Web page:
Ge­orge Pell case en­ters un­known le­gal ter­ri­tory

Marlborough Express - - WORLD -

The string of his­tor­i­cal child sex­ual abuse charges laid against Car­di­nal Ge­orge Pell has plunged the case into un­known le­gal ter­ri­tory.

Lead­ing Aus­tralian ex­tra­di­tion ex­pert Pro­fes­sor Don­ald Roth­well has pre­vi­ously out­lined three pos­si­ble sce­nar­ios.

Roth­well said Pell could refuse to step out­side the Vat­i­can walls to avoid pros­e­cu­tion, as there is no ex­tra­di­tion treaty with Aus­tralia. How­ever, he be­lieved that was highly un­likely.

He said Pell had so far co­op­er­ated with po­lice, sought to en­gage in le­gal pro­ceed­ings and ve­he­mently de­nied any al­le­ga­tions of mis­con­duct.

If the car­di­nal did not agree to re­turn, Roth­well said, it would be dif­fi­cult for Vic­to­ria Po­lice to force him to do so.

Aus­tralia could ap­peal to Italy to make the ex­tra­di­tion re­quest on its be­half, he said. Un­der this sce­nario, clergy wanted on charges in Aus­tralia could be ar­rested by Italian au­thor­i­ties if they left the holy city.

Un­der an­other sce­nario, Pope Francis could or­der Pell to re­turn to Aus­tralia. Un­der the church’s in­ter­na­tional code of canon law, the pope is the supreme leg­is­la­tor and is in charge of the church legally.

Francis has pre­vi­ously backed Pell, and en­dorsed him for his high-rank­ing role of Sec­re­tar­iat for the Econ­omy, com­monly de­scribed as the Vat­i­can’s fi­nan­cial boss.

Tra­di­tion­ally, the de­ci­sion to lay charges is based on whether it is ‘‘more likely than not’’ that they would re­sult in a suc­cess­ful pros­e­cu­tion. In his­toric sex crime in­ves­ti­ga­tions, po­lice must con­sider the sever­ity of the al­le­ga­tions, the cred­i­bil­ity of wit­nesses, po­ten­tially cor­rob­o­rat­ing ev­i­dence, and a lack of foren­sic ev­i­dence.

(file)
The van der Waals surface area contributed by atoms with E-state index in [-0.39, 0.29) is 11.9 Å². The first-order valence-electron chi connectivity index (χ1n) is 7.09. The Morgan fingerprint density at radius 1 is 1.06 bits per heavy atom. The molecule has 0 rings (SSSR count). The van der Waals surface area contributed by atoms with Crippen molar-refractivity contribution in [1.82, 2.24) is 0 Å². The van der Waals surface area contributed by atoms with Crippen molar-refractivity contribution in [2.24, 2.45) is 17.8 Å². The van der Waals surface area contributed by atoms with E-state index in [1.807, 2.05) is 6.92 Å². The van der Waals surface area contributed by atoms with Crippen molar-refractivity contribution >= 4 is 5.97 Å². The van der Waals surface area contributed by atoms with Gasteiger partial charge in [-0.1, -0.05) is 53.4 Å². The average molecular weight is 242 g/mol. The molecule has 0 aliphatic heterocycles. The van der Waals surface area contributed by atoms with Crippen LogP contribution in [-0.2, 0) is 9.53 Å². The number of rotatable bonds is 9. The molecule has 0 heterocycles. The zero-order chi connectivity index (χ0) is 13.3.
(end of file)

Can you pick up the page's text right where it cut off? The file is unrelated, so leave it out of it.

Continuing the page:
There has been only one other known case where a se­nior Vat­i­can of­fi­cial was charged with sex­u­ally abus­ing chil­dren.

Pol­ish former arch­bishop Jozef Wesolowski would have been the first high-rank­ing church of­fi­cial to go on trial on pae­dophile charges, but he died in Au­gust 2015, aged 67, while await­ing trial.

Wesolowski had been placed un­der house ar­rest in Septem­ber 2014 fol­low­ing al­le­ga­tions that he sex­u­ally abused boys while serv­ing in the Do­mini­can Repub­lic.

The case sparked global con­tro­versy af­ter it was re­ported that the Vat­i­can had learned of the al­le­ga­tions and helped Wesolowski leave the coun­try be­fore he could be in­ves­ti­gated, then in­voked diplo­matic im­mu­nity, pro­tect­ing him from fac­ing trial in the Do­mini­can Repub­lic.

Wesolowski lost his diplo­matic im­mu­nity af­ter he was de­frocked in late 2014. The Vat­i­can de­cided to try him at home but sub­se­quently said he could face charges else­where af­ter its case against him con­cluded. - Fair­fax

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